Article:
Make us your home page
Instagram

Today’s top headlines delivered to you daily.

(View our Privacy Policy)

Fallen Largo soldier speaks from the grave on war in Afghanistan

LARGO — Late on the morning of June 4, Cheryl Sitton's cell phone rang.

On the line was her son, U.S. Army Staff Sgt. Matthew Sitton. The call came from Afghanistan, where he was nearing the end of his third tour.

"Mom," he said, "I just sent a letter to Congressman Young."

Sitton didn't tell her what he had written to U.S. Rep. C.W. Bill Young. He didn't have to. For months, Sitton had told her, his platoon of 25 soldiers had been mandated to patrol empty fields and compounds littered with explosives. No one had told him why. When Sitton objected, which he had over and over, superior officers told him to quit complaining. His men's spirits were dwindling, as was their focus. His brigade, he estimated, was averaging one amputee a day.

"I don't know if he got it or not," Sitton told his mother of the letter. "But I sent it."

"Good for you, son," she said. "Hopefully, there's going to be a change."

Weeks later, Sitton told his aunt he no longer thought he or his men would live through their tour. That was the last time Sitton spoke to his family. On Aug. 2, he stepped on one of those explosives and died. He was 26.

On Thursday morning in Washington, one of Young's staffers read aloud Sitton's letter in a congressional hearing where he announced that after a decade of war, he believed it was time for America's soldiers to leave Afghanistan.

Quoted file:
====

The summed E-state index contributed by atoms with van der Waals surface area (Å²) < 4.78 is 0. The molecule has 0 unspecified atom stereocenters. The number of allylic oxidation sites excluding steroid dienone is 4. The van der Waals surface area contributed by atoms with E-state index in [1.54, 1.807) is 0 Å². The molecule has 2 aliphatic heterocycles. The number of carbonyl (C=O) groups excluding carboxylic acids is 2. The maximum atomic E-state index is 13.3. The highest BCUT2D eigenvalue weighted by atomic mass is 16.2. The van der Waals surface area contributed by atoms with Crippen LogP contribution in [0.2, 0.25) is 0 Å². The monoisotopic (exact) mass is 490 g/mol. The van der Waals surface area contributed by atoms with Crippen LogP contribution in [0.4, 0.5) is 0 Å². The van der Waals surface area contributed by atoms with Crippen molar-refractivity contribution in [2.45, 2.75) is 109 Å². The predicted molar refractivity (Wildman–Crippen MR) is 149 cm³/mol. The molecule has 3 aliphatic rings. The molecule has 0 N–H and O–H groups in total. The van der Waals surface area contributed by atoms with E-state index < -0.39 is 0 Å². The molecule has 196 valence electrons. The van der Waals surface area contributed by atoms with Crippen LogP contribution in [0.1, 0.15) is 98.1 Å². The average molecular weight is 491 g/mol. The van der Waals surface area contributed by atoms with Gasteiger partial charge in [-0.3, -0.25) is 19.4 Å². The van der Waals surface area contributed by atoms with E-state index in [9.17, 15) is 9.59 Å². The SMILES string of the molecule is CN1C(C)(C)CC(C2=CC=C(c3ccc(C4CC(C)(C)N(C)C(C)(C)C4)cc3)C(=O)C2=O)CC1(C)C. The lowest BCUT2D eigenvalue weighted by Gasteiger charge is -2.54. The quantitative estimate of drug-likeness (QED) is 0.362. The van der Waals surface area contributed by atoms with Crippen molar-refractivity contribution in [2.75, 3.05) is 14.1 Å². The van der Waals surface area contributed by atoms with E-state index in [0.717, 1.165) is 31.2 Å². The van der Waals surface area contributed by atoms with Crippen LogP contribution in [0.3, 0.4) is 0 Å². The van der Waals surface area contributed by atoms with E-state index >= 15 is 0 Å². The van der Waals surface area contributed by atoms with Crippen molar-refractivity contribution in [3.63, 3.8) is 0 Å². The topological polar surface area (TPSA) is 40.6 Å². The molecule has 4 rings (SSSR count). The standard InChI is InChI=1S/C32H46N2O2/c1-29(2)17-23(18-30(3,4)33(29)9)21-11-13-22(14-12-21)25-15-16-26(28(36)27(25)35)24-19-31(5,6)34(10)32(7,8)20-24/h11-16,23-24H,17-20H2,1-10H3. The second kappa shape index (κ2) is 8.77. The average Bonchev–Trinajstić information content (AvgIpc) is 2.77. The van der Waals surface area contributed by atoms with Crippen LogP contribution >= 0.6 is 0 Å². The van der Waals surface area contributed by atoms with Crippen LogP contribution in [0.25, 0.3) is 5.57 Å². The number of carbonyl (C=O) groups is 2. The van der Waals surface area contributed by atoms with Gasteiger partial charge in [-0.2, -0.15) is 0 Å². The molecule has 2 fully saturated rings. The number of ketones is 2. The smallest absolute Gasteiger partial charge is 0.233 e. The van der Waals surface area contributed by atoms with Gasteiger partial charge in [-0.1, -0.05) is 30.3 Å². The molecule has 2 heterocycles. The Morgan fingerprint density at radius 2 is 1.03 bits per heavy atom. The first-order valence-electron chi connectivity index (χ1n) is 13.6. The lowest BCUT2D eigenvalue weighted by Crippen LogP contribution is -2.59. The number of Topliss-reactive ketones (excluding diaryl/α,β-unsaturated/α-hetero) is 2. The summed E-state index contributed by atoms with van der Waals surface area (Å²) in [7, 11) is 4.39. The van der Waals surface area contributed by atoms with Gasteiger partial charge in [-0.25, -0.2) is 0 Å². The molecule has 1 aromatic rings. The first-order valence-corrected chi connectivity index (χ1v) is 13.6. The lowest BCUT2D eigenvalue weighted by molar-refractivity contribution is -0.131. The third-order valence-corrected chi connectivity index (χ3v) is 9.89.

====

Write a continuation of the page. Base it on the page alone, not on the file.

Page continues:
Far away from the nation's capital, on a quiet Largo road where every lawn is pierced with an American flag, Mrs. Sitton held the same letter and sobbed.

"He knew his job was on the line when he wrote the letter," she said, slumped in a chair in her front yard. "But he knew he needed to do it, because nothing else was working."

Mrs. Sitton and her husband, Steve, are blue-collar, regular people. They both work at the Pinellas County Sheriff's Office. She works the graveyard shift as a dispatcher. He's a mechanic. They raised four kids in the same gray house in which Mrs. Sitton was raised. An oak her father planted more than 30 years ago towers over the roof.

Thousands of parents just like them have buried thousands of young soldiers just like their son. The Sittons know that the pain from his death is no different than that of all those other families. But they also know what could result from their son's death could be much different.

They don't blame anyone for what happened, and they want no vengeance. Nothing, they know, will assuage their hurt.

What the Sittons want is change.

No one else, they say, should die the way their son did. Their lives now revolve around ensuring that his death will spare other soldiers from the same fate.

"Matt started something he truly believed in," Mrs. Sitton said. "And it's our job to finish it."

John Woodrow Cox can be reached at (727) 893-8472 or jcox@tampabay.com.

Fallen Largo soldier speaks from the grave on war in Afghanistan 09/20/12 [Last modified: Thursday, September 20, 2012 11:23pm]